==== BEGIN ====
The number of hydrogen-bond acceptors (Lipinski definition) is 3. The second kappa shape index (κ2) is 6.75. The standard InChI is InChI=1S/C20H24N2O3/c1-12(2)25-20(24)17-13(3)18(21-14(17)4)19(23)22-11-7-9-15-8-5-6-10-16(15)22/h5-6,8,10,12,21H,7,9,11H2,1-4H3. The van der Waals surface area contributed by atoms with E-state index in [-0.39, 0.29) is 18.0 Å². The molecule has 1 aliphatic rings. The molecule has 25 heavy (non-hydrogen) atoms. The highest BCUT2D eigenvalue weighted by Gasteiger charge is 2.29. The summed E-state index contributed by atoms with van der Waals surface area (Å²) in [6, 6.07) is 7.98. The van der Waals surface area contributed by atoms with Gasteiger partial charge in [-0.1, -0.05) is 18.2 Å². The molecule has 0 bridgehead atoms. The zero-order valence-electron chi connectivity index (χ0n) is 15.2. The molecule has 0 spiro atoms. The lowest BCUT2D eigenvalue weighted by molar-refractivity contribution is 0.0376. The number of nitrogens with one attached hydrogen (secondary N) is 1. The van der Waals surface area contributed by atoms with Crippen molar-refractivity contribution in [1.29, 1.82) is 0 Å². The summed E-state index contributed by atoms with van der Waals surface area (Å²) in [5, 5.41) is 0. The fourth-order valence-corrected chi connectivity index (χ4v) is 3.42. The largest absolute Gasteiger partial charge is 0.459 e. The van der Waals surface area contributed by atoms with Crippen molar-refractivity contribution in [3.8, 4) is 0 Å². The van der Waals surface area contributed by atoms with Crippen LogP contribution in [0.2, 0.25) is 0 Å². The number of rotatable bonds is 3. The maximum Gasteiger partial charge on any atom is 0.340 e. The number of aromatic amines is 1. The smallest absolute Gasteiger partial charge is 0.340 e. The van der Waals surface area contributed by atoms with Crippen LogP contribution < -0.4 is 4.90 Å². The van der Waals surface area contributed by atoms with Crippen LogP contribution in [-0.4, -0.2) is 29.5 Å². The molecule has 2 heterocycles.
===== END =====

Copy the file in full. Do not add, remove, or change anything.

The number of hydrogen-bond acceptors (Lipinski definition) is 3. The second kappa shape index (κ2) is 6.75. The standard InChI is InChI=1S/C20H24N2O3/c1-12(2)25-20(24)17-13(3)18(21-14(17)4)19(23)22-11-7-9-15-8-5-6-10-16(15)22/h5-6,8,10,12,21H,7,9,11H2,1-4H3. The van der Waals surface area contributed by atoms with E-state index in [-0.39, 0.29) is 18.0 Å². The molecule has 1 aliphatic rings. The molecule has 25 heavy (non-hydrogen) atoms. The highest BCUT2D eigenvalue weighted by Gasteiger charge is 2.29. The summed E-state index contributed by atoms with van der Waals surface area (Å²) in [6, 6.07) is 7.98. The van der Waals surface area contributed by atoms with Gasteiger partial charge in [-0.1, -0.05) is 18.2 Å². The molecule has 0 bridgehead atoms. The zero-order valence-electron chi connectivity index (χ0n) is 15.2. The molecule has 0 spiro atoms. The lowest BCUT2D eigenvalue weighted by molar-refractivity contribution is 0.0376. The number of nitrogens with one attached hydrogen (secondary N) is 1. The van der Waals surface area contributed by atoms with Crippen molar-refractivity contribution in [1.29, 1.82) is 0 Å². The summed E-state index contributed by atoms with van der Waals surface area (Å²) in [5, 5.41) is 0. The fourth-order valence-corrected chi connectivity index (χ4v) is 3.42. The largest absolute Gasteiger partial charge is 0.459 e. The van der Waals surface area contributed by atoms with Crippen molar-refractivity contribution in [3.8, 4) is 0 Å². The van der Waals surface area contributed by atoms with Crippen LogP contribution in [0.2, 0.25) is 0 Å². The number of rotatable bonds is 3. The maximum Gasteiger partial charge on any atom is 0.340 e. The number of aromatic amines is 1. The smallest absolute Gasteiger partial charge is 0.340 e. The van der Waals surface area contributed by atoms with Crippen LogP contribution < -0.4 is 4.90 Å². The van der Waals surface area contributed by atoms with Crippen LogP contribution in [-0.4, -0.2) is 29.5 Å². The molecule has 2 heterocycles.